Short, positive training sessions will serve best when you teach your dog to obey various commands. Some examples of commands are "sit," "stay" and "speak." The "speak" command teaches a dog to bark once or twice in response to your verbal cue. Training not only provides mental stimulation for your dog but gives you more control over his behavior. You can combine commands to teach more complicated tricks or tasks, such as "quiet" or "hush" for noisy dogs, after they first understand the command to speak. Use reward-based clicker-training techniques to train your dog to vocalize on your command.
Train your dog to associate the sound of a clicker to a reward, using a dog treat. In short, 5- to 10-minute sessions each day, click a training device and give your dog a treat. Wait a minute or so between each click and treat. Continue this training until your dog expects a reward after hearing a click.
Say the verbal cue, "speak," then trigger your dog to bark by waving a favorite toy in front of the dog's face but not allowing him to obtain it. Other ways to trigger your dog to bark is by knocking on a wall or door, or by withholding a treat from the dog. Once the dog barks, click the device and give your dog a treat.
Train your dog for five to 10 minutes with the clicker and treats each day until he responds to the verbal command to speak by giving you at least one bark without your having to provoke him to bark with anything other than the verbal "speak" command.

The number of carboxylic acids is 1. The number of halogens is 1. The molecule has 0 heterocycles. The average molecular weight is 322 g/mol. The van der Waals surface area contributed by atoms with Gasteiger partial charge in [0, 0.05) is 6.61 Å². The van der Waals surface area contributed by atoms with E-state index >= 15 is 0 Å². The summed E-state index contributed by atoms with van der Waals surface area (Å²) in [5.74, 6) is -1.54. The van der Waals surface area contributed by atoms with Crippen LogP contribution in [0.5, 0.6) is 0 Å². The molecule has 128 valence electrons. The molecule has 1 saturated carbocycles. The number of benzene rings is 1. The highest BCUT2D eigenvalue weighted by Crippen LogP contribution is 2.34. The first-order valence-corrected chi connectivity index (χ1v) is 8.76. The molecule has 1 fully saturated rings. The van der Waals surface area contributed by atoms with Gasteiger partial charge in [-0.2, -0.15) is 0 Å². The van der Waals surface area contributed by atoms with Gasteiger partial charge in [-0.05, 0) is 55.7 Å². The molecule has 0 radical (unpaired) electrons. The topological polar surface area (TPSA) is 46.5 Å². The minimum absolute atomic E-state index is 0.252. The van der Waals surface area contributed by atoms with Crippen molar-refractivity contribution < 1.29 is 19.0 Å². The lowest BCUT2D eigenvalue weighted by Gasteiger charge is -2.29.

Teach your dog the "quiet" command to limit the amount of time your dog barks after being given the "speak" command. This further specifies the "speak" command to just a couple barks instead of constant barking for a longer amount of time. Give the dog the command to "speak" triggering him to bark, but don't treat him. Say "quiet" and wait until he is quiet for a few seconds before clicking and treating him. Continue this training giving the commands "speak" and "quiet" during each training session.
Command your dog to speak; if he responds with a bark or two at most, click and treat him. If the dog continues to bark more than once or twice, don't click or treat him. Stop his barking with the "quiet" command. Prompt him to speak again, clicking and rewarding only when he barks once or twice in response to your command. Go back and forth between the commands as needed to allow your dog to fully understand what you're expecting of him -- that the speak command calls for one to two barks but not constant barking.